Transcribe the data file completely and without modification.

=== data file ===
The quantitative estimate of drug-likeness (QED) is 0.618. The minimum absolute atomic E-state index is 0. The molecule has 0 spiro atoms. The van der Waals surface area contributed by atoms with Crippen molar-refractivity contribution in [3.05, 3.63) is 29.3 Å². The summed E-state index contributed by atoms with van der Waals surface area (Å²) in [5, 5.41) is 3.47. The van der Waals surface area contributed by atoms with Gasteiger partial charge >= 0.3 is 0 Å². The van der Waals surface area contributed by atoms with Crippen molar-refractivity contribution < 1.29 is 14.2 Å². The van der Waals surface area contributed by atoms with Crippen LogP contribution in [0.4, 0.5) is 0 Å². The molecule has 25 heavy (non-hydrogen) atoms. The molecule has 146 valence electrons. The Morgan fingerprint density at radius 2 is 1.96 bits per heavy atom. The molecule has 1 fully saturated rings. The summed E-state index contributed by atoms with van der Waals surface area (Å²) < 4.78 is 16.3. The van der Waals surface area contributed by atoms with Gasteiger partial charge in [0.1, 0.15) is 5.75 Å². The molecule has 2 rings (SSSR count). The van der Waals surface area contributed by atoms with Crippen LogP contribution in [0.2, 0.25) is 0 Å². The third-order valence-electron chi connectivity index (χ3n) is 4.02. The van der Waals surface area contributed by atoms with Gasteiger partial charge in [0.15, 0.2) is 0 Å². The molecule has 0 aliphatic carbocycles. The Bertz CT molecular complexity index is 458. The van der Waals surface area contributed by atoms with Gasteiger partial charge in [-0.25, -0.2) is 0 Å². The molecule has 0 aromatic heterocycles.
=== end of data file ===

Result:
The quantitative estimate of drug-likeness (QED) is 0.618. The minimum absolute atomic E-state index is 0. The molecule has 0 spiro atoms. The van der Waals surface area contributed by atoms with Crippen molar-refractivity contribution in [3.05, 3.63) is 29.3 Å². The summed E-state index contributed by atoms with van der Waals surface area (Å²) in [5, 5.41) is 3.47. The van der Waals surface area contributed by atoms with Gasteiger partial charge >= 0.3 is 0 Å². The van der Waals surface area contributed by atoms with Crippen molar-refractivity contribution < 1.29 is 14.2 Å². The van der Waals surface area contributed by atoms with Crippen LogP contribution in [0.4, 0.5) is 0 Å². The molecule has 25 heavy (non-hydrogen) atoms. The molecule has 146 valence electrons. The Morgan fingerprint density at radius 2 is 1.96 bits per heavy atom. The molecule has 1 fully saturated rings. The summed E-state index contributed by atoms with van der Waals surface area (Å²) < 4.78 is 16.3. The van der Waals surface area contributed by atoms with Gasteiger partial charge in [0.1, 0.15) is 5.75 Å². The molecule has 2 rings (SSSR count). The van der Waals surface area contributed by atoms with Crippen LogP contribution in [0.2, 0.25) is 0 Å². The third-order valence-electron chi connectivity index (χ3n) is 4.02. The van der Waals surface area contributed by atoms with Gasteiger partial charge in [0.15, 0.2) is 0 Å². The molecule has 0 aliphatic carbocycles. The Bertz CT molecular complexity index is 458. The van der Waals surface area contributed by atoms with Gasteiger partial charge in [-0.25, -0.2) is 0 Å². The molecule has 0 aromatic heterocycles.